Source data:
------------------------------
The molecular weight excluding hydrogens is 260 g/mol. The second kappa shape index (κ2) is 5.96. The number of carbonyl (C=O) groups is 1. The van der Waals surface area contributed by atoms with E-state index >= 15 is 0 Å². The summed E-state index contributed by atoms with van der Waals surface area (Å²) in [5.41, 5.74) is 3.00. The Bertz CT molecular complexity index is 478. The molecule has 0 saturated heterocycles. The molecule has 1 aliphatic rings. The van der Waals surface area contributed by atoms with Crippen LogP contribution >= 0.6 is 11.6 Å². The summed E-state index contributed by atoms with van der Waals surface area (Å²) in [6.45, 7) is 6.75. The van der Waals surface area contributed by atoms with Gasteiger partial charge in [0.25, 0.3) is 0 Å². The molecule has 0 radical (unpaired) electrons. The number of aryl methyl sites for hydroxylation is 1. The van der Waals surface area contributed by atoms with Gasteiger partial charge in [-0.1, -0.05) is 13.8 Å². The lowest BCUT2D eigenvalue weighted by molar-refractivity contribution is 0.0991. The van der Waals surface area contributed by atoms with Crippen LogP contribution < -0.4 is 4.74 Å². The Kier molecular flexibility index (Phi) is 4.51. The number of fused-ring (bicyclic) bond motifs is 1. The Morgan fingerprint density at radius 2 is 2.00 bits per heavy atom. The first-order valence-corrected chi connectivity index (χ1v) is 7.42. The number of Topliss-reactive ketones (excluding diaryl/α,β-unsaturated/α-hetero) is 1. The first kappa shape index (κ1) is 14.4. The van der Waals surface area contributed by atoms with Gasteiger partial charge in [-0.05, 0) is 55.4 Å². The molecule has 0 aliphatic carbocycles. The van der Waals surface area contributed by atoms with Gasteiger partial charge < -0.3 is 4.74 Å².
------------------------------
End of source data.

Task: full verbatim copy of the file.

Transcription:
The molecular weight excluding hydrogens is 260 g/mol. The second kappa shape index (κ2) is 5.96. The number of carbonyl (C=O) groups is 1. The van der Waals surface area contributed by atoms with E-state index >= 15 is 0 Å². The summed E-state index contributed by atoms with van der Waals surface area (Å²) in [5.41, 5.74) is 3.00. The Bertz CT molecular complexity index is 478. The molecule has 0 saturated heterocycles. The molecule has 1 aliphatic rings. The van der Waals surface area contributed by atoms with Crippen LogP contribution >= 0.6 is 11.6 Å². The summed E-state index contributed by atoms with van der Waals surface area (Å²) in [6.45, 7) is 6.75. The van der Waals surface area contributed by atoms with Gasteiger partial charge in [0.25, 0.3) is 0 Å². The molecule has 0 radical (unpaired) electrons. The number of aryl methyl sites for hydroxylation is 1. The van der Waals surface area contributed by atoms with Gasteiger partial charge in [-0.1, -0.05) is 13.8 Å². The lowest BCUT2D eigenvalue weighted by molar-refractivity contribution is 0.0991. The van der Waals surface area contributed by atoms with Crippen LogP contribution < -0.4 is 4.74 Å². The Kier molecular flexibility index (Phi) is 4.51. The number of fused-ring (bicyclic) bond motifs is 1. The Morgan fingerprint density at radius 2 is 2.00 bits per heavy atom. The first-order valence-corrected chi connectivity index (χ1v) is 7.42. The number of Topliss-reactive ketones (excluding diaryl/α,β-unsaturated/α-hetero) is 1. The first kappa shape index (κ1) is 14.4. The van der Waals surface area contributed by atoms with Gasteiger partial charge in [-0.05, 0) is 55.4 Å². The molecule has 0 aliphatic carbocycles. The van der Waals surface area contributed by atoms with Gasteiger partial charge < -0.3 is 4.74 Å².